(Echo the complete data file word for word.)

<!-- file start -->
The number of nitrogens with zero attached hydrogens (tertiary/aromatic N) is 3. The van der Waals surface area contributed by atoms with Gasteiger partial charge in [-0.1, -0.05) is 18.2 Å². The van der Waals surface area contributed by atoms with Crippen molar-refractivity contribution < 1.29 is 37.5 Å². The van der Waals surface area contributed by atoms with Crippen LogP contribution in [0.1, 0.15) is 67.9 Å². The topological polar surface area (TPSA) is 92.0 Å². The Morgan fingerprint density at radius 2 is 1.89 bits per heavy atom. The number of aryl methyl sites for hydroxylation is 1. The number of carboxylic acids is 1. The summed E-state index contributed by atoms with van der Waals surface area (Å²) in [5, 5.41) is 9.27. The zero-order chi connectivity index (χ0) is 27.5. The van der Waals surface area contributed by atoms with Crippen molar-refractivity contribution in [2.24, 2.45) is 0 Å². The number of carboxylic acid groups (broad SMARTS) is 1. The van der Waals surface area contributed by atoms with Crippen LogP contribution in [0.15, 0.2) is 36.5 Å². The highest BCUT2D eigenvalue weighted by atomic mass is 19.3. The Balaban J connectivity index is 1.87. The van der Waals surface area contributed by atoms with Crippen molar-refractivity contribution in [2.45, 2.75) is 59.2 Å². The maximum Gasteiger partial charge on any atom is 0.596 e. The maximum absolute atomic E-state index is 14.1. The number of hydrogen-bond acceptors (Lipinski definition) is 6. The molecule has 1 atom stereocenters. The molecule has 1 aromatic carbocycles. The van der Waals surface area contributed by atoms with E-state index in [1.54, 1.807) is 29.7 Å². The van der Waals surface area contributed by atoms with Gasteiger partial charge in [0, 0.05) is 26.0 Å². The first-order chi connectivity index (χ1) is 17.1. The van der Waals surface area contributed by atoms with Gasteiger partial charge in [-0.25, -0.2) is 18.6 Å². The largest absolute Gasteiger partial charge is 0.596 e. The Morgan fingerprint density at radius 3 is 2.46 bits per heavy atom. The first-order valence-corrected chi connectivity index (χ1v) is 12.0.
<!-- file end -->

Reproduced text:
The number of nitrogens with zero attached hydrogens (tertiary/aromatic N) is 3. The van der Waals surface area contributed by atoms with Gasteiger partial charge in [-0.1, -0.05) is 18.2 Å². The van der Waals surface area contributed by atoms with Crippen molar-refractivity contribution < 1.29 is 37.5 Å². The van der Waals surface area contributed by atoms with Crippen LogP contribution in [0.1, 0.15) is 67.9 Å². The topological polar surface area (TPSA) is 92.0 Å². The Morgan fingerprint density at radius 2 is 1.89 bits per heavy atom. The number of aryl methyl sites for hydroxylation is 1. The number of carboxylic acids is 1. The summed E-state index contributed by atoms with van der Waals surface area (Å²) in [5, 5.41) is 9.27. The zero-order chi connectivity index (χ0) is 27.5. The van der Waals surface area contributed by atoms with Crippen molar-refractivity contribution in [2.24, 2.45) is 0 Å². The number of carboxylic acid groups (broad SMARTS) is 1. The van der Waals surface area contributed by atoms with Crippen LogP contribution in [0.15, 0.2) is 36.5 Å². The highest BCUT2D eigenvalue weighted by atomic mass is 19.3. The Balaban J connectivity index is 1.87. The van der Waals surface area contributed by atoms with Crippen molar-refractivity contribution in [2.45, 2.75) is 59.2 Å². The maximum Gasteiger partial charge on any atom is 0.596 e. The maximum absolute atomic E-state index is 14.1. The number of hydrogen-bond acceptors (Lipinski definition) is 6. The molecule has 1 atom stereocenters. The molecule has 1 aromatic carbocycles. The van der Waals surface area contributed by atoms with E-state index in [1.54, 1.807) is 29.7 Å². The van der Waals surface area contributed by atoms with Gasteiger partial charge in [0, 0.05) is 26.0 Å². The first-order chi connectivity index (χ1) is 17.1. The van der Waals surface area contributed by atoms with Gasteiger partial charge in [-0.25, -0.2) is 18.6 Å². The largest absolute Gasteiger partial charge is 0.596 e. The Morgan fingerprint density at radius 3 is 2.46 bits per heavy atom. The first-order valence-corrected chi connectivity index (χ1v) is 12.0.